Two Men and a Wardrobe

Film Review by Dean Duncan Jul 9, 2015

What a leap forward! This celebrated film school project is textbook example of Absurdism. It might easily have been a strained and derivative attempt at a fashionable strategy or world view, attempted and failed at by a young aspirant. (No great dishonour in that, by the way!) It turns out to be nothing of the kind. Either Polanski was a remarkably sharp-eared mimic, or this darkly comical vision of futile cruelty/cruel futility came to him and out of him like a native language.

Two Men and a Wardrobe is very confident, very accomplished.  The Wardrobe in question is an objective correlative, an implausible, ridiculous thing (or plot: Ionesco’s Bald Soprano, or The Lesson) that stands—defiantly—as both symbol and self. And in addition to the Absurd, that is a very pretty young girl. As in textbook Expressionism (think of similar female characters in any one of a number of expressionist milestones), she seems to represent some kind of a promise, or a way out, some kind of transcendence, even just sweetness.

Expressionism’s female visions are often idealized. These women don’t belong in this world, or at least the fallen and technological part of it inhabited by the protagonist. Or, also, they tend to outpace and then disappear before the protagonists. Alternatively they may turn out to be unworthy of the pedestal upon which they’ve been placed. That demotion can also signal the end of hope, or the possibility of any way out.

Polanski explores another variation of this motif. This particular shining female—oh the real life, Polanski-an parallels!—is in real jeopardy. She isn’t the maiden of Romance, or the damsel of melodrama, only nominally menaced on her way to an inevitable and status-quo affirming restoration. We shall see.

The space in front of that hotel is very impressively organized. Note the especially clever visual pun of the double mirror. This guy really knows where to put the camera! As in the situationally similar but philosophically worlds-apart Paul Tomkowicz… (q.v.), that dandy doesn’t even notice the labouring classes that make his every comfort possible.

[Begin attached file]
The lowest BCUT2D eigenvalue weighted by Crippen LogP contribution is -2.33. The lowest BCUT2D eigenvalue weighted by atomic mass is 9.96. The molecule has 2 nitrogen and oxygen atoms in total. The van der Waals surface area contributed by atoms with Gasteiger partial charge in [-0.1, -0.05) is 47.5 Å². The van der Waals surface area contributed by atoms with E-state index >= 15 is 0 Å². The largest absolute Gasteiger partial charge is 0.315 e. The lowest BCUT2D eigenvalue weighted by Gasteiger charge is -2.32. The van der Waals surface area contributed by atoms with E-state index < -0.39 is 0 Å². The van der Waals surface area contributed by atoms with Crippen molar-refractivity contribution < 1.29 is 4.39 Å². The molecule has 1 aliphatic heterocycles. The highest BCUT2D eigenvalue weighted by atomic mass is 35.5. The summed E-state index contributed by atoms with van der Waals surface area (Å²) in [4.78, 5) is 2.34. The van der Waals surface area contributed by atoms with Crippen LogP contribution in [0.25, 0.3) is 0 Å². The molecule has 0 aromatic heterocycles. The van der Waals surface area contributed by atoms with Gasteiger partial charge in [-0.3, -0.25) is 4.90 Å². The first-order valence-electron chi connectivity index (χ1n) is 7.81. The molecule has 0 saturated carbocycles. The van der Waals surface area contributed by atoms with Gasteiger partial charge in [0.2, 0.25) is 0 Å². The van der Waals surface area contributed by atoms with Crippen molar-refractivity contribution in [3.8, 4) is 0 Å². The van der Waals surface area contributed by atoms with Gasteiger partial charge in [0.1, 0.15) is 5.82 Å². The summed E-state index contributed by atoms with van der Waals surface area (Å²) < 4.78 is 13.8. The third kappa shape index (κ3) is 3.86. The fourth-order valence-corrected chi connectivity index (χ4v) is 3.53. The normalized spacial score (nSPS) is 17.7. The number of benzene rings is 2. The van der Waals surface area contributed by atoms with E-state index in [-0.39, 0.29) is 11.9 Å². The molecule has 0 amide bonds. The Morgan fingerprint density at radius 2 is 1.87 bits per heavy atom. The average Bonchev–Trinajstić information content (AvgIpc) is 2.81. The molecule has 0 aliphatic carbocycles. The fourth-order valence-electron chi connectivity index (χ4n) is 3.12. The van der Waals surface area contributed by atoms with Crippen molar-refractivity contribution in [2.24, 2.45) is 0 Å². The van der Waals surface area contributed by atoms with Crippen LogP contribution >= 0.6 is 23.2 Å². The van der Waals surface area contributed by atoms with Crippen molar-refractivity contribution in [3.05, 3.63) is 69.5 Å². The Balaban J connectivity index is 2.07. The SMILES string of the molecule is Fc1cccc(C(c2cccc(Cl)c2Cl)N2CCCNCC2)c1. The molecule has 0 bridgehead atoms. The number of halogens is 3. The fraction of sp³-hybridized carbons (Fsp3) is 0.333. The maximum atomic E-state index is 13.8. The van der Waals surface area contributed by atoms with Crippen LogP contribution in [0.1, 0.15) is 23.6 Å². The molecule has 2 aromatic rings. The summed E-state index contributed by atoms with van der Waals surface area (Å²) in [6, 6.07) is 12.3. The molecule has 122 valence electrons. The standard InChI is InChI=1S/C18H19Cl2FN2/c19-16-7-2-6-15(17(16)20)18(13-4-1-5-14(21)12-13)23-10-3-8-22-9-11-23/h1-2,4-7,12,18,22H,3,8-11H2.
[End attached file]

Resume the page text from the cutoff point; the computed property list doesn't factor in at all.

Hoteliers and restaurateurs don’t want anything to do with these guys, which makes for some familiar, traditional comic-frustration. The hooligans that now enter the scene are another thing altogether. Their sequence is almost on-par with, even surpasses the one in David Lynch’s Blue Velvet, when the bullies in the letter jackets are interrupted and then eclipsed by the sudden and appalling arrival of Dennis Hopper’s Frank.

These characters get quite a lingering, maybe even loving introduction. (Always the foreground/background compositions.  Very nice!) The beating they now give to these silent comedy-echoing characters with the wardrobe is comic, and effectively. But the subsequent stoning of that little kitten, and the continued and now deepening danger that threatens that glancing young woman, are not funny at all. Actor Polanski’s emergence out of the gang, his threatening approach, prefigure that notorious episode from his 1974 masterpiece, Chinatown. “You know what happens to nosy fellows?”

There’s a very brief interlude, in which the clowns try to rest just a little, but soon they are getting battered again—and by authority this time. Threatened by every class, and every institution. But it gets worse. In a beautifully designed shot Polanski pulls back from the wardrobe, and this beating, and then pans over to a glancing, searing adjacent scene. Now an unrelated, unplanted and unreaped character is bludgeoning another one-off character to death! Not just absurdity, but cruelty. Universality! There’s no explanation of course. But there could very well be a background, or a root. Is it too obvious? Is it too obviously true to avoid? Sure sounds like a figurative rendering of Poland, for this poor blasted child, during the 2nd World War!

The film concludes as the killer runs off, and our protagonists, by force, go back into the sea from whence they came. The visuals in this precocious film are bright and clear, but there’s evil afoot. Watch for this guy. And fear for him too.